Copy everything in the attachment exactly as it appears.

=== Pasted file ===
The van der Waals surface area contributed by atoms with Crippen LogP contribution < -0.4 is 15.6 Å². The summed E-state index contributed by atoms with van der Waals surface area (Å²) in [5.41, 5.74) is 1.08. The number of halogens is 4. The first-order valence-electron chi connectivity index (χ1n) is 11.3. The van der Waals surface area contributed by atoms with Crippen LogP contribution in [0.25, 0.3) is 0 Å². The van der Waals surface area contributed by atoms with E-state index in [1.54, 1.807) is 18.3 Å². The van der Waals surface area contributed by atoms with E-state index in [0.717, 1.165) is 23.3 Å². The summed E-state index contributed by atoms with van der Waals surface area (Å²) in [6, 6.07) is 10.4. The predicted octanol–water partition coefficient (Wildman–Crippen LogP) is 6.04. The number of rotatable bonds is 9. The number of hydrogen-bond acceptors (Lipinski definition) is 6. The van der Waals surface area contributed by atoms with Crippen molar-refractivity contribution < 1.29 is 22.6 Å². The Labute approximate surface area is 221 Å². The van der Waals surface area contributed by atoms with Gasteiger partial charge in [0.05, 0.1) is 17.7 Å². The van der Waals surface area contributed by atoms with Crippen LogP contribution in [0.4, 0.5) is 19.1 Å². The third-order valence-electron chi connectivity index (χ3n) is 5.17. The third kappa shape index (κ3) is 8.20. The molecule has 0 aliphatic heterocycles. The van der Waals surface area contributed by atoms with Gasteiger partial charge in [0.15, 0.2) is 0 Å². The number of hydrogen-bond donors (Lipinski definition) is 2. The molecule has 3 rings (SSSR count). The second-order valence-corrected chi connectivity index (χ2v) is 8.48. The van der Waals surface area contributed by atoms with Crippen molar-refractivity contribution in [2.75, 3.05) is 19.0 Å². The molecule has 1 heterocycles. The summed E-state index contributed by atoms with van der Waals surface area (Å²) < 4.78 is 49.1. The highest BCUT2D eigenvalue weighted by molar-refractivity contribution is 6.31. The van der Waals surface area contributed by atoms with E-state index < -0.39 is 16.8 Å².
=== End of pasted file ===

The van der Waals surface area contributed by atoms with Crippen LogP contribution < -0.4 is 15.6 Å². The summed E-state index contributed by atoms with van der Waals surface area (Å²) in [5.41, 5.74) is 1.08. The number of halogens is 4. The first-order valence-electron chi connectivity index (χ1n) is 11.3. The van der Waals surface area contributed by atoms with Crippen LogP contribution in [0.25, 0.3) is 0 Å². The van der Waals surface area contributed by atoms with E-state index in [1.54, 1.807) is 18.3 Å². The van der Waals surface area contributed by atoms with E-state index in [0.717, 1.165) is 23.3 Å². The summed E-state index contributed by atoms with van der Waals surface area (Å²) in [6, 6.07) is 10.4. The predicted octanol–water partition coefficient (Wildman–Crippen LogP) is 6.04. The number of rotatable bonds is 9. The number of hydrogen-bond acceptors (Lipinski definition) is 6. The van der Waals surface area contributed by atoms with Crippen molar-refractivity contribution < 1.29 is 22.6 Å². The Labute approximate surface area is 221 Å². The van der Waals surface area contributed by atoms with Gasteiger partial charge in [0.05, 0.1) is 17.7 Å². The van der Waals surface area contributed by atoms with Crippen LogP contribution in [0.4, 0.5) is 19.1 Å². The third-order valence-electron chi connectivity index (χ3n) is 5.17. The third kappa shape index (κ3) is 8.20. The molecule has 0 aliphatic heterocycles. The van der Waals surface area contributed by atoms with Gasteiger partial charge in [0.15, 0.2) is 0 Å². The number of hydrogen-bond donors (Lipinski definition) is 2. The molecule has 3 rings (SSSR count). The second-order valence-corrected chi connectivity index (χ2v) is 8.48. The van der Waals surface area contributed by atoms with Crippen molar-refractivity contribution in [2.75, 3.05) is 19.0 Å². The molecule has 1 heterocycles. The summed E-state index contributed by atoms with van der Waals surface area (Å²) < 4.78 is 49.1. The highest BCUT2D eigenvalue weighted by molar-refractivity contribution is 6.31. The van der Waals surface area contributed by atoms with E-state index < -0.39 is 16.8 Å².